I would like to thank the Swedish website Blur and its editor Peter Gustafsson for allowing us to republish this very interesting article on the 3Di sails from North Sails.
We’re seeing those very distinctive grey sails showing up on some of the TP52’s, on a few RC44 and soon on both VO70 Puma and our J/109 Blur. It’s the new 3Di technology from North Sails, that slowly is turning into a commercial product.
You might recall the “black sails” that Alinghi tested in 2007? They didn’t have enough time to get them up to speed, but the swiss understood the technology to spread individual fibers of PBO and how to make a sails out of that.
At the same time the guys at Cuben Fiber figured out how to do this with Dyneema, but had difficulties with carbon. When North Sails bought the two technologies, they could be used to combine carbon and Dyneema fibers in tapes like the one above. Those tapes are now the the basic component of 3Di.
Carbon fibers apparently spreads itself by means of a physical effect called “double vortex”. The machine have different paths and technologies for different materials. Josh Marhevka ensures that the fibers are coated with a thin coat of thermoset adhesive to hold them together, both as a tape to build the sail and to consolidate all the parts forming the final sail.
Here is a completely new version of the tape-laying head that were taken into production when I was there. Small adjustments are made continously and both engineers and software developer sit on the second floor of the 3Di building.
Here’s the top section of a main to a Swan 601. North have chosen to produce several smaller parts that are easier to handle when moved to the mould. They also get better utilization of the equipment by having several smaller areas rather than few large ones. The layout software makes it easy to seamlessly connect the different layers of tape on the mould.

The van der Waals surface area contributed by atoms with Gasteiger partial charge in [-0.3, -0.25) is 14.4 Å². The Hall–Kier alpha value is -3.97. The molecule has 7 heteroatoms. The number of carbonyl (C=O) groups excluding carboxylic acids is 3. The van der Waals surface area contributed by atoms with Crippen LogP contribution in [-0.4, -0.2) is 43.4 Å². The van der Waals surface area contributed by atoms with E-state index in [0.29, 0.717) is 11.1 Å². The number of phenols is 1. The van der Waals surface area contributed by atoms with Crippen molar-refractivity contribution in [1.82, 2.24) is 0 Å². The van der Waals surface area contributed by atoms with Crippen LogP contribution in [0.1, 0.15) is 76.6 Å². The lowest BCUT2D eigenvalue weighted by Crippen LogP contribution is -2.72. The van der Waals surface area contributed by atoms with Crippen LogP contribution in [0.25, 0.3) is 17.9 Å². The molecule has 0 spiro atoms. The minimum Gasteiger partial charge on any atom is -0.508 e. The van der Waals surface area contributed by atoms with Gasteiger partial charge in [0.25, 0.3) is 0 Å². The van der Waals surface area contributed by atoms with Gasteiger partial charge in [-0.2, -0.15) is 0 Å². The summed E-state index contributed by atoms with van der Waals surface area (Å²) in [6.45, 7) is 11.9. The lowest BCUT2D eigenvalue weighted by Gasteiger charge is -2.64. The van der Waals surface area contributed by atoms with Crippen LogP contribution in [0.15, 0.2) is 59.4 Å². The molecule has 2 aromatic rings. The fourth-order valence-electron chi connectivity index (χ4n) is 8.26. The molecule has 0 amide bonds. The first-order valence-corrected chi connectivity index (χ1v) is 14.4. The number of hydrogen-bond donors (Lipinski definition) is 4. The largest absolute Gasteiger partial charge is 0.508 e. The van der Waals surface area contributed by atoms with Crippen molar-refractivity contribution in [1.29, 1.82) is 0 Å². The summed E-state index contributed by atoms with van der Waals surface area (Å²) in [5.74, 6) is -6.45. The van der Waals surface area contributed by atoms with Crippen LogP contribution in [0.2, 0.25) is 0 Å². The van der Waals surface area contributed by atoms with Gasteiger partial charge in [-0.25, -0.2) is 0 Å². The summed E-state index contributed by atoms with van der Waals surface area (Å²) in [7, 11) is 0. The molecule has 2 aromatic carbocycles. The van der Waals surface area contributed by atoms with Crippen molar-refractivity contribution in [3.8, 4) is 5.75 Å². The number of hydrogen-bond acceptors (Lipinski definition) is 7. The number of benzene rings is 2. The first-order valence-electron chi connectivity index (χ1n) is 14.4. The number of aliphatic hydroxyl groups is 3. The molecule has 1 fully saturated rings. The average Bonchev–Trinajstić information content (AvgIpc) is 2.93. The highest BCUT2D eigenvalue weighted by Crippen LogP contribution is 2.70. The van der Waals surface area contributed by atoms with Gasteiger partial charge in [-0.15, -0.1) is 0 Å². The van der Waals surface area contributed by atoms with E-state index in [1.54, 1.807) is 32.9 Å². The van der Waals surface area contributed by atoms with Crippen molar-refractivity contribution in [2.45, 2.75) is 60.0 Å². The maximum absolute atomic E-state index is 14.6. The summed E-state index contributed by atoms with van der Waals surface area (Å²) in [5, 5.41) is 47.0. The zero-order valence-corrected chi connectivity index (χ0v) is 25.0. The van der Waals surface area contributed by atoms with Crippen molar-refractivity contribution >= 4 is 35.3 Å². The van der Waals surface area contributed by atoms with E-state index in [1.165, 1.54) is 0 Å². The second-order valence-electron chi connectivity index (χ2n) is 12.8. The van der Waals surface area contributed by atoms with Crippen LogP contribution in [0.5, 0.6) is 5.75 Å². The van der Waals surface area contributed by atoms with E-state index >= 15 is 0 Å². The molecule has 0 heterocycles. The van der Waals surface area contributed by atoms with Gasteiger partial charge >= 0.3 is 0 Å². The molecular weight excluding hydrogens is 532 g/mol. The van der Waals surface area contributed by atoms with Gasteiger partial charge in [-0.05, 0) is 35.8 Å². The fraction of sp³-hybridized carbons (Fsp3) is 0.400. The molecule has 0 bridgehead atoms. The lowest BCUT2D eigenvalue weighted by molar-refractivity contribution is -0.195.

Tapes are sticky enough to stay together when the sail is being handled, but not so sticky that they can not move when it’s shaped on the mould.
Here’s a good view of the different layers of tape. At the bottom an outer grey layer, then internal layers of tape before the upper layer on the other side. There are 20 different tapes, each with a different set of characteristics.
The sail above seems to be very similar to our new sails:
- The grey outer layer: polyester non-woven outer surface over dyneema bonded with thermoset polyester adhesive with UV absorbers and colorant.
- Black tape with aramid: Carbon and Dyneema filaments bonded to X-Aramid scrim with Polyester thermoset adhesive and UV absorbents.
- Black tape: Carbon and Dyneema filaments bonded with thermoset polyester adhesive and UV absorbents
Let’s look at the components.
- Carbon fibers are stiff and resists both tension and compression very well, but they are fragile and individual fibers can not be folded
- Aramid fibers are strong and resists both tension and compression. Not as fragile as carbon fibers, but UV-sensitive.
- Dyneema fibers are resists tension, but not compression. Dyneema is very durable and flexible
So, by combining these fibers, the material can get exactly the characteristics needed. 100% Dyneema was soft and easy to handle, but crumpled without tension. 100% carbon was nice and strong but delicate and difficult to handle. Right now there seems to be an optimal mix of between 50/50 and 70/30 carbon/Dyneema or aramid/Dyneema. But this changes continuously based on feedback from the real world.
The picture also shows that some of the tapes have a scrim with aramid at -45/90/45 degrees. It gives structure stability to the tape itself, and reduces the number of tapes needed.
While it’s a good thing to be able to build sails with just the characteristics you want, it might be difficult to explain to customers. So North has divided 3Di into categories (might change over time):
- 3Di 870 Carbon/Dyneema, club racing
- 3Di 880 Carbon/Carbon, TP52 or Melges 32 (containing less Dyneema)
- 3Di 670 Aramid/Dyneema, VOR or Open 60 who can’t use carbon.
(6 = aramid, 7 = Dyneema , 8 = carbon)
Read the rest of the article here.